Definition of Disability
Many illnesses and injuries lead to disability, including congestive heart failure, kidney diseases and advanced carcinomas. However, chronic illnesses and other diseases deteriorate over time, particularly in twilight days and may eventually leave the patients disabled even though these were not severe in early stages. Social Security Disability is a government-sponsored program and therefore, its features include several qualifying rules and regulations. To be eligible for Social Security Disability Benefits, you must prove the followings:
- You must be suffering from impairment – Physical or Mental.
- Impairment is severe enough to prevent you from performing any type of substantial gainful job.
- You must suffer from the kind of disability that has lasted or would last for at least, 12 months or its prognosis is very poor (usually death).
True it is that the above-mentioned terms are subject to various interpretations. Social Security and the Courts have jointly framed guidelines for disability. The BOTTOM LINE is proving disability is anything but simple. If you are preparing a claim for disability benefits, go through the guidelines carefully, discuss your problems with your physician and plan your disability claim accordingly.
You should also talk to a Fayetteville, AR social security disability attorney to ensure if you are a good candidate for the benefits.
Physical or Mental Disability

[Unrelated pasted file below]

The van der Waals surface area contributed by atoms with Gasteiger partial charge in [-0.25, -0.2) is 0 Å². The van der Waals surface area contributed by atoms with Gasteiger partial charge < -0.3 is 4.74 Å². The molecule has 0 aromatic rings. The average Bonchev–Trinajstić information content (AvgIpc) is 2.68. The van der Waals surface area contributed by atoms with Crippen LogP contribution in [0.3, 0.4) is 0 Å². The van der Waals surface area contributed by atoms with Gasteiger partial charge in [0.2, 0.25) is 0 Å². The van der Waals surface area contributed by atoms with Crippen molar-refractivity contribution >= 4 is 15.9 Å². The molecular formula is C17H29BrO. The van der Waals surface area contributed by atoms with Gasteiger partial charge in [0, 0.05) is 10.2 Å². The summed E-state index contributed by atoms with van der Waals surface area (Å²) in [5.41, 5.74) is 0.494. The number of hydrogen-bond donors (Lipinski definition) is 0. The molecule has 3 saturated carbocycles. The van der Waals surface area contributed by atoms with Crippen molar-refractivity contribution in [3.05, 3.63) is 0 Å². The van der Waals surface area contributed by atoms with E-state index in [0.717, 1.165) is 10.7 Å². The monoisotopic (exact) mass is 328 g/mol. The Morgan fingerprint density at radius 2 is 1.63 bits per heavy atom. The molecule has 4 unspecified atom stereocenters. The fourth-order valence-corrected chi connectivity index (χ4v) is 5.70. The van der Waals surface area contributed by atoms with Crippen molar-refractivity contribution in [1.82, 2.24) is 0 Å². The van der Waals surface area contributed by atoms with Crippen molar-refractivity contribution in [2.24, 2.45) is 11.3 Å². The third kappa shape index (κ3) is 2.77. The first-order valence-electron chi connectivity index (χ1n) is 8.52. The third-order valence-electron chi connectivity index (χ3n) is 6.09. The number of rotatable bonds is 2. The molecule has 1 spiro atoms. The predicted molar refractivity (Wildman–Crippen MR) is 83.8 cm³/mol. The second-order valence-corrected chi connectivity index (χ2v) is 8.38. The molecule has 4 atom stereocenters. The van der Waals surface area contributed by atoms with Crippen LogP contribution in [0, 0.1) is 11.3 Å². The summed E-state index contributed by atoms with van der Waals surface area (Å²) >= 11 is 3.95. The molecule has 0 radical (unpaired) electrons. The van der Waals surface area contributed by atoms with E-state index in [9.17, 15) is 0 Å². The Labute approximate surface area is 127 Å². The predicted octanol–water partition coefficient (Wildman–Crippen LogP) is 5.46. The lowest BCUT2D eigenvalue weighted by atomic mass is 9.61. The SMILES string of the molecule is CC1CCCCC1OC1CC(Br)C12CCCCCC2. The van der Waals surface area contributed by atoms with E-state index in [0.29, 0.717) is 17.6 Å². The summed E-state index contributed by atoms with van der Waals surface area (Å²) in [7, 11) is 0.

The basic rule of disability is anything preventing you from performing a job should be related to your medical issue, implying that it can be diagnosed and described by medical practitioners. According to Social Security, it is called “Medically Determinable”.
To establish that you have a medically diagnosable condition while filing a disability claim, you should submit statements and records from doctors or hospitals/clinics where you underwent treatment and what would describe your medical conditions that prevent you from working and how physical/medical limitations can affect your working ability. The claim should make it clear that your disability is supposed to linger for 12 months or cause death.
Substantial Gainful Work
Social Security first takes into consideration whether your physical or mental condition prevents you from performing your job that you used to do at the onset of your disability. If you are unable to perform your usual job due to your disability, Social Security will determine if you can perform any other type of substantial gainful work that is, according to present definition, refers to any job that pays $1,300 per month.
Your age profile, qualification, work experience and training as well as practicality of picking up new skills to join another profession are taken into consideration to determine whether you are the right candidate for Social Security Benefits. Social Security will assess if you are capable of performing any type of substantial gainful job, regardless of if such type of job is available in the area of your residence.
Your average income over the years is a major determinant of how much you will get in form of Disability Benefits and Retirement Benefits. If after becoming disabled, you are earning significantly less than what you used to earn before, your average income will dip due to the years of these earnings and that could lead to ultimately lower Social Security Payment. If your disability forced you to accept a job with considerably lower income, the Social Security Administration is likely to place a DISABLITY FREEZE on your income period. Such FREEZING will allow you to work and receive your lower income without having it played a role in your lifetime average incomes.